(PhysOrg.com) -- Plans for mandatory internet filtering in Australia may see a wide range of material disappear from computer screens, according to research led by a UNSW academic.
Australian Federal Government plans for mandatory internet filtering may see a wide range of material disappearing from Australian computer screens.
Untangling The Net: The Scope of Content Caught By Mandatory Internet Filtering reviews the Australian government’s plans for a mandatory internet filter. It examines the nature and scope of content filtered under a mandatory regime, associated public policy implications, and flaws in existing regulatory frameworks.
The report was prepared by leading media public policy specialists and members of the ARC Centre of Excellence for Creative Industries and Innovation, Professors Catharine Lumby, Lelia Green, and John Hartley.
The report is an independent study into the scope of content likely to be caught under mandatory internet filtering plans. Its findings suggest that mandatory filtering will put Australia at odds with most other Western liberal democracies who have opted for self or co-regulation.
According to the report, while mandatory internet filtering is framed as a tool to prevent child pornography access, the Government’s policy will catch a far broader scope of content.
The authors also argue that it is time to review Australia’s complex and inconsistent media content regulation system to take account of the online era.
“The internet is not a medium: it is an entirely new media environment. We need to rethink our flawed and complex system of media content regulation to respond to this new era,” said Professor Catharine Lumby, Director of the Journalism and Media Research Centre at UNSW.
According to a consultation paper released by Communications Minister Stephen Conroy, the government will introduce legislation to create a Refused Classification (RC) list.
Legislation will then be introduced to require all internet service providers (ISPs) to mandatorily filter this list. Under the classification guidelines for RC content, there is clear potential for a far wider range of material to be included than child pornography or active incitement to violence.
While the study found clear public policy reasons for the Government to deny access to information that might facilitate access to child pornography or compromise national security, the authors found that sites promoting public health initiatives such as harm minimisation in drug use, sites dealing with contentious political debates and sites designed to give young people an opportunity to discuss sexuality and safe sexual practices, could also be deemed RC.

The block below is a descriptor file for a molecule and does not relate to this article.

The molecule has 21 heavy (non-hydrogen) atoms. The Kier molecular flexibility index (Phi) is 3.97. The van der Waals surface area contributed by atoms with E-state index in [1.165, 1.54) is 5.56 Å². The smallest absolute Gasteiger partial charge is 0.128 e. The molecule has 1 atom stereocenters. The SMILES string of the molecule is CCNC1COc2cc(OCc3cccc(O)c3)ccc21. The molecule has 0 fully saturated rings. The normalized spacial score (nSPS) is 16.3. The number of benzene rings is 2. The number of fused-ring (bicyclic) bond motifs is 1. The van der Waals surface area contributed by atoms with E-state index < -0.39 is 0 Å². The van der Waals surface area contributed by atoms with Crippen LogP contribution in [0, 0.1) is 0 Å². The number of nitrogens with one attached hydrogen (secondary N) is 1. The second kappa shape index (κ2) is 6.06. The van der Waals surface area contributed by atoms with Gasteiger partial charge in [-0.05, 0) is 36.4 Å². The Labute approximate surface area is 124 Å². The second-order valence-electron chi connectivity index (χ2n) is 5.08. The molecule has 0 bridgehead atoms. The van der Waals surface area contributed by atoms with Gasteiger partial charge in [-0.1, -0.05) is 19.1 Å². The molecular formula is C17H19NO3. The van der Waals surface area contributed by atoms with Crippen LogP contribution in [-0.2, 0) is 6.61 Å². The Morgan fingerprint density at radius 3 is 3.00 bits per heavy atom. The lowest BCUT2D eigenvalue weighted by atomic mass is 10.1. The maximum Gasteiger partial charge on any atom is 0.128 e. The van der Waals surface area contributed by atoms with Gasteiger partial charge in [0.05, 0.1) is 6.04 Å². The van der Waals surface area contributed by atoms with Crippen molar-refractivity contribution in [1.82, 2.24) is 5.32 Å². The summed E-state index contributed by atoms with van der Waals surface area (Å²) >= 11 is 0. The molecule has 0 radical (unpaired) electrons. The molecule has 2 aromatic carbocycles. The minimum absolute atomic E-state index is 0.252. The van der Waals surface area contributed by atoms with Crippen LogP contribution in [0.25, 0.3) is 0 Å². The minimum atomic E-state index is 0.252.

“Under mandatory filtering, the pool of internet content filtered will greatly increase, making it even more important that we pay attention to the scope of the content caught and the right of the public to know what they are being protected from,” said Professor Lelia Green of Edith Cowan University.
Of a more immediate concern are questions about whether the community will have access to information about what is on the blacklist. The report argues that Australia should apply a classification system that carefully balances the risks and opportunities of the online world.
“Australia needs to avoid simply applying our current flawed and inconsistent media content regulation regime to a media landscape that is still emerging. The challenges of this environment are equally an opportunity for our Federal Government to rethink media content regulation and to engage in a wide-ranging public discussion about how we move into the 21st century,” said Professor Lumby.
Explore further: Australian Internet 'blacklist' prompts concern
For the full report click here.